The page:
Saturday, September 15, 2018

The Trip to Europe Continued (Sixteenth Post In Total)

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Monday, June 11, 2018 was a very busy and stressful, yet exciting day.  We got very little sleep, arose very early, and then we had all the running due to our customs error at the Edinburgh airport, not getting checked off on the passports before security.  There were so many parts to the day, because we arrived in Bologna, bus to train station, train to Mestre, and walk to our condo.  One advantage so far may be that we hadn't walked over ten miles.

Almost every Italian neighborhood is near some piazza, a common feature of Italian towns and cities.  Our place of stay was near one with a fountain in the middle.  Venice is a nighttime city, but in hindsight we slept longer than we should have for the rest of the parts of this day.  We walked back to the train station to go the final leg into Venice, which is only about ten or fifteen minutes.  It was nice to be rid of the luggage.  Where we stayed, we walked east, passing many bicycles.  Italy is filled with bicycle riders, peddling along as their actual mode of transportation.  Almost all of these bikes look like the retro 1940 simple, plain bike.

The track to Venice is upon a narrow land bridge to a group of islands, so it looks as though you are coasting along on top of the Mediterranean as Venice grows larger in front of you.  The Venice station is a giant one in the very north and west.  You walk a short way south and east, down some granite steps to the grand canal.  Nothing is like Venice.  Wherever you look is different than anything you've ever seen.

I led my family to a ticket office right on the canal, where I purchased four vaporetto passes.  The goal here was to ride the entire grand canal from the very beginning, past Piazza San Marco.  Our host, Massimmo, suggested it.  It was probably a good suggestion if we had left two hours sooner, which itself would not have been the right move, because we needed the nap.

To ride the vaporetto, the water bus, you wait on a little platform, they call a ferrovia.  The vaporetti travel both ways.  Just to be honest, when I stepped on to the ferrovia, I thought I was on a square vaporetto, because I had never seen one or ridden one.  So much of this trip was a first time for whatever it was.  We were the first onto the platform, waiting then for the actual boat.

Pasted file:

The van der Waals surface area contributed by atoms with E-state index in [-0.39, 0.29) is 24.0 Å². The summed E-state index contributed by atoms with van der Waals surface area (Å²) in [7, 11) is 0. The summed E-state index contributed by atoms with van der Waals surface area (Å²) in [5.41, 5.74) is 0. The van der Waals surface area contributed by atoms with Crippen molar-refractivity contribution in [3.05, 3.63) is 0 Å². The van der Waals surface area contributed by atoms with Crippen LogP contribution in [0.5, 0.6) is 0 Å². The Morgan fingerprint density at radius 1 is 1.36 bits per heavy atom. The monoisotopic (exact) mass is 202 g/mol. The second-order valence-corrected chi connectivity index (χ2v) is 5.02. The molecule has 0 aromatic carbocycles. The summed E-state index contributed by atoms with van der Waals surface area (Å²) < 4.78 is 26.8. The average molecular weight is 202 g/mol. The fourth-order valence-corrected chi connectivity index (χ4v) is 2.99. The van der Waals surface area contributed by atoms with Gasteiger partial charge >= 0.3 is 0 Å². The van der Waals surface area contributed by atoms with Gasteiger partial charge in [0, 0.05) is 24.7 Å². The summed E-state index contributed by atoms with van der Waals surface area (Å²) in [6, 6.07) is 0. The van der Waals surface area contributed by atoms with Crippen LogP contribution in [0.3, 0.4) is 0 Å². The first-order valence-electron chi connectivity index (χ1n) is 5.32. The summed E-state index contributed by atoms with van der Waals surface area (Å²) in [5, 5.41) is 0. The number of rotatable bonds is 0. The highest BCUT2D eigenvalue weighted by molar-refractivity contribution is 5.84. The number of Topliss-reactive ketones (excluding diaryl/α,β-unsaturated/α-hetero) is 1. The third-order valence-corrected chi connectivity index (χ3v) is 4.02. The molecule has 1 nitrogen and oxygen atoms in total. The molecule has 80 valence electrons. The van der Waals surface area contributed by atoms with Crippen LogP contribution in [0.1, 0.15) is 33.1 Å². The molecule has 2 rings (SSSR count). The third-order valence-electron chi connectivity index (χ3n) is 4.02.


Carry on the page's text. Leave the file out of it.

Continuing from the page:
As we stood and sat and others followed us, a couple from Chicago walked on, and started the most memorable, hot argument of the entire decoration.  She asked a fairly inane question about the direction of the vaporetto and he took offense at the simplicity, so he insulted her.  She went back at him, he at her, the volume elevated, and then my wife and I were actually trying to help settle it, calming them both down.  They stood then in silence looking different directions.  There was plenty to look at.

Our vaporetto came into the ferrovia, and it was clear what was happening. This is where people got on and off, off first, of course.  The stop has an official and the vaporetto has a captain.  They keep their rules strict, and it's easy to see how offended they are at tourists.  Tourists in general just want an advantage for themselves to be and go where they want to go.  It was different in the U.K.  This showed up to the maximum in Italy and France.  As much as you might think, Americans are not the worst.  Others are by far worse than Americans, and I'll let you know as we go along.

Everything in Venice is unlike anything and that includes the grandness of the Grand Canal.  As much as we left late, the colors at around 7:30pm are marvelous.  There is so much activity:  gondolas, gondoliers, other vaporetti, water taxis, the bridges, and the buildings with the water, the spires, the windows, the little alleys and miniature canals, and surprises everywhere.